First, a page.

40 Pope, The Story of Archaeological Decipherment, 189.

41 Pope writes of this method, "But what made the Linear B decipherment unique and caught the imagination of the world was the abstract phonetic grid initiated by Kober and greatly extended by Ventris.  Its effect was to define the employment of the syllabic signs more closely than before.  Instead of saying 'sign x stands for a syllable' it became possible to say 'sign x stands for a syllable sharing one element with the syllable represented by sign y.' So the writing rules were known more precisely, and this made up for the smallness and imprecision of the target area" (The Story of Archaeological Decipherment, 188).

42 See the suggested Web sites at the end of the article for examples.

43 In at least one case, that of the Myceneans, the existing corpus of documents is entirely administrative in focus.  Since most students will probably associate Homer and his Iliad and Odyssey with the Myceneans, it would probably be worth reminding students that Linear B was not the Greek of Homer, and that Homer's works are not examples of Mycenean literature. 

44 For example, Paul Halsall maintains a large number of excellent websites with downloadable, primary source documents relating to many historical periods and themes.  The address of his Ancient History Sourcebook is http://www.fordham.edu/halsall ancient/asbook.html.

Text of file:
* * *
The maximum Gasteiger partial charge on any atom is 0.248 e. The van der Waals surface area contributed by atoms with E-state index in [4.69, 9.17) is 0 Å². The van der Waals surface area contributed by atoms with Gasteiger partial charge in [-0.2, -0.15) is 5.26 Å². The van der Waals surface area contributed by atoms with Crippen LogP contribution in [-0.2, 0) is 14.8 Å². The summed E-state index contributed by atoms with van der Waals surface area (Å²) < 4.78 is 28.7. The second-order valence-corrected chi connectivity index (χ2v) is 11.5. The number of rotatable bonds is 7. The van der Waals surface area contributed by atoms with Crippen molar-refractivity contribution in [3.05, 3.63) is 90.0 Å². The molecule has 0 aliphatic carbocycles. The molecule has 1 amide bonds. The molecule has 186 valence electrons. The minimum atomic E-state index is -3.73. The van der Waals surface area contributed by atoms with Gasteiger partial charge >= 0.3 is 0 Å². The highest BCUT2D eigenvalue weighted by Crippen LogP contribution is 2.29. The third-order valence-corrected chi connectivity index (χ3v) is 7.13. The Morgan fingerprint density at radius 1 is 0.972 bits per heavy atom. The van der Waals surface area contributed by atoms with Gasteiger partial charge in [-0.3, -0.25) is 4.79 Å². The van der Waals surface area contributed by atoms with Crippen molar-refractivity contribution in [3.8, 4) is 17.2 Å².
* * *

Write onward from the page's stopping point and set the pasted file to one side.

45 See Kramer, History Begins at Sumer, 1-16.

46 Pope makes clear that Thomas Young was very jealous of Champollion and both was critical of his method and took credit for his ideas (The Story of Archaeological Decipherment, 66-68, 84).  This jealously was certainly due in part to the fact that Champollion got credit for the breakthrough that Young claimed, so it had a personal aspect to it.  It would not surprise me, however, in the wake of the Napoleonic Wars and Anglo-French competition in Asia, if some of the jealousy that Young felt resulted from the fact that a Frenchman rather than an Englishman was responsible for the decipherment.

Suggested Reading

Ceram, C.W. Gods, Graves, and Scholars: The Story of Archaeology.  New York: Bantam Books, 1972.  The sections on the decipherment of hieroglyphics and cuneiform are very accessible for high school students. 

Chadwick, John.  The Decipherment of Linear B.  Cambridge: Cambridge University Press, 2002.  Chadwick, who worked with Michael Ventris, wrote this brief account for the general reader.